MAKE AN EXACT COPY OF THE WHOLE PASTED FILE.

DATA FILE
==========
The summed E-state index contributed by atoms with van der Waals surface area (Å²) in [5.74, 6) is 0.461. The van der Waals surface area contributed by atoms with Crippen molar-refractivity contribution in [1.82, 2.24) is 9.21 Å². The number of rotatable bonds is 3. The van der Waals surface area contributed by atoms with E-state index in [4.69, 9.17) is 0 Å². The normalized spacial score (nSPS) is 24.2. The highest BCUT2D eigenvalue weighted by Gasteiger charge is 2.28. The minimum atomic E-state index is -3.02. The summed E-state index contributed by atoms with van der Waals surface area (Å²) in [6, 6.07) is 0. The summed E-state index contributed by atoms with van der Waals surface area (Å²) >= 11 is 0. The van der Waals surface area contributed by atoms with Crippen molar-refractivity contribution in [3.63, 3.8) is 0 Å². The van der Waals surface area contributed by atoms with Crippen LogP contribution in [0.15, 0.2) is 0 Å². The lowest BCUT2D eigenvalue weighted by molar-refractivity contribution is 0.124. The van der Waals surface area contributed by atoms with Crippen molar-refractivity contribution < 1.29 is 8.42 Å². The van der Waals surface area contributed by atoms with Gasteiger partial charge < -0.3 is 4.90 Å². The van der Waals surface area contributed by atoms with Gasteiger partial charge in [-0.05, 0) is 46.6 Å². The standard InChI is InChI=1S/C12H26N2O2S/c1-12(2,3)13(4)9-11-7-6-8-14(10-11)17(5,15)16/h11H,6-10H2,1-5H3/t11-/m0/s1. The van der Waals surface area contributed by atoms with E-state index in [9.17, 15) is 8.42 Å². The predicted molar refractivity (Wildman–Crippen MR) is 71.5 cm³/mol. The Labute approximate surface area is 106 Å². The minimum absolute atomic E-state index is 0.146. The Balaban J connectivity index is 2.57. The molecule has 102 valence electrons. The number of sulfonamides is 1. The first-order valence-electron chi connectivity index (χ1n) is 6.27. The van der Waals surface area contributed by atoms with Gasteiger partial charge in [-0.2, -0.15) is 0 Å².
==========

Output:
The summed E-state index contributed by atoms with van der Waals surface area (Å²) in [5.74, 6) is 0.461. The van der Waals surface area contributed by atoms with Crippen molar-refractivity contribution in [1.82, 2.24) is 9.21 Å². The number of rotatable bonds is 3. The van der Waals surface area contributed by atoms with E-state index in [4.69, 9.17) is 0 Å². The normalized spacial score (nSPS) is 24.2. The highest BCUT2D eigenvalue weighted by Gasteiger charge is 2.28. The minimum atomic E-state index is -3.02. The summed E-state index contributed by atoms with van der Waals surface area (Å²) in [6, 6.07) is 0. The summed E-state index contributed by atoms with van der Waals surface area (Å²) >= 11 is 0. The van der Waals surface area contributed by atoms with Crippen molar-refractivity contribution in [3.63, 3.8) is 0 Å². The van der Waals surface area contributed by atoms with Crippen LogP contribution in [0.15, 0.2) is 0 Å². The lowest BCUT2D eigenvalue weighted by molar-refractivity contribution is 0.124. The van der Waals surface area contributed by atoms with Crippen molar-refractivity contribution < 1.29 is 8.42 Å². The van der Waals surface area contributed by atoms with Gasteiger partial charge < -0.3 is 4.90 Å². The van der Waals surface area contributed by atoms with Gasteiger partial charge in [-0.05, 0) is 46.6 Å². The standard InChI is InChI=1S/C12H26N2O2S/c1-12(2,3)13(4)9-11-7-6-8-14(10-11)17(5,15)16/h11H,6-10H2,1-5H3/t11-/m0/s1. The van der Waals surface area contributed by atoms with E-state index in [9.17, 15) is 8.42 Å². The predicted molar refractivity (Wildman–Crippen MR) is 71.5 cm³/mol. The Labute approximate surface area is 106 Å². The minimum absolute atomic E-state index is 0.146. The Balaban J connectivity index is 2.57. The molecule has 102 valence electrons. The number of sulfonamides is 1. The first-order valence-electron chi connectivity index (χ1n) is 6.27. The van der Waals surface area contributed by atoms with Gasteiger partial charge in [-0.2, -0.15) is 0 Å².